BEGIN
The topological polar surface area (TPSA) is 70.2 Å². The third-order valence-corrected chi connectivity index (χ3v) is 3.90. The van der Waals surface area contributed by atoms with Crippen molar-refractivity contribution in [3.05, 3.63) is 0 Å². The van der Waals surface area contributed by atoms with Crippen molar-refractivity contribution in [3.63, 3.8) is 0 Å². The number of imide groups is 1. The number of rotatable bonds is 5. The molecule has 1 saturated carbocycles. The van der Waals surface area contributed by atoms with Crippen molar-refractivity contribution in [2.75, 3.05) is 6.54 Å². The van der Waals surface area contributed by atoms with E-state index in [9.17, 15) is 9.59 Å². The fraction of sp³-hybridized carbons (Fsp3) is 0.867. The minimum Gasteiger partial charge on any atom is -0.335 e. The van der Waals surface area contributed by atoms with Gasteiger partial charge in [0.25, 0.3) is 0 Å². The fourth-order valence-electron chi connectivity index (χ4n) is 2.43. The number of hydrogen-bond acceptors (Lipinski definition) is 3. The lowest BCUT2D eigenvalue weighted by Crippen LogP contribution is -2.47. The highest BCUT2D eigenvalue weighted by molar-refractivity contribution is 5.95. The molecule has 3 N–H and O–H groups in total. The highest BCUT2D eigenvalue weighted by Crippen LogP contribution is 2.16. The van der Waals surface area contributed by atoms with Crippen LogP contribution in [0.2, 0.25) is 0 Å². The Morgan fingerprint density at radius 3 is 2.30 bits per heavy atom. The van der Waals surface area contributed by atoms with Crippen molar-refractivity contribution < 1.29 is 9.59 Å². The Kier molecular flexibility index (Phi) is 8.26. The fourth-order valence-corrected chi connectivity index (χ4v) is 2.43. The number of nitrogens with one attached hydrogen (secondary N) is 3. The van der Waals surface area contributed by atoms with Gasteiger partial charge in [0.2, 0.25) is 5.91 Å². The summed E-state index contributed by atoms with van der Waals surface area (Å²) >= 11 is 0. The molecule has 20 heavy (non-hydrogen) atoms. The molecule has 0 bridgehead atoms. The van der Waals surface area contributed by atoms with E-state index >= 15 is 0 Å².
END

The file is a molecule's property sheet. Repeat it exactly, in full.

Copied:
The topological polar surface area (TPSA) is 70.2 Å². The third-order valence-corrected chi connectivity index (χ3v) is 3.90. The van der Waals surface area contributed by atoms with Crippen molar-refractivity contribution in [3.05, 3.63) is 0 Å². The van der Waals surface area contributed by atoms with Crippen molar-refractivity contribution in [3.63, 3.8) is 0 Å². The number of imide groups is 1. The number of rotatable bonds is 5. The molecule has 1 saturated carbocycles. The van der Waals surface area contributed by atoms with Crippen molar-refractivity contribution in [2.75, 3.05) is 6.54 Å². The van der Waals surface area contributed by atoms with E-state index in [9.17, 15) is 9.59 Å². The fraction of sp³-hybridized carbons (Fsp3) is 0.867. The minimum Gasteiger partial charge on any atom is -0.335 e. The van der Waals surface area contributed by atoms with Gasteiger partial charge in [0.25, 0.3) is 0 Å². The fourth-order valence-electron chi connectivity index (χ4n) is 2.43. The number of hydrogen-bond acceptors (Lipinski definition) is 3. The lowest BCUT2D eigenvalue weighted by Crippen LogP contribution is -2.47. The highest BCUT2D eigenvalue weighted by molar-refractivity contribution is 5.95. The molecule has 3 N–H and O–H groups in total. The highest BCUT2D eigenvalue weighted by Crippen LogP contribution is 2.16. The van der Waals surface area contributed by atoms with Crippen LogP contribution in [0.2, 0.25) is 0 Å². The Morgan fingerprint density at radius 3 is 2.30 bits per heavy atom. The van der Waals surface area contributed by atoms with Crippen molar-refractivity contribution < 1.29 is 9.59 Å². The Kier molecular flexibility index (Phi) is 8.26. The fourth-order valence-corrected chi connectivity index (χ4v) is 2.43. The number of nitrogens with one attached hydrogen (secondary N) is 3. The van der Waals surface area contributed by atoms with Gasteiger partial charge in [0.2, 0.25) is 5.91 Å². The summed E-state index contributed by atoms with van der Waals surface area (Å²) >= 11 is 0. The molecule has 20 heavy (non-hydrogen) atoms. The molecule has 0 bridgehead atoms. The van der Waals surface area contributed by atoms with E-state index >= 15 is 0 Å².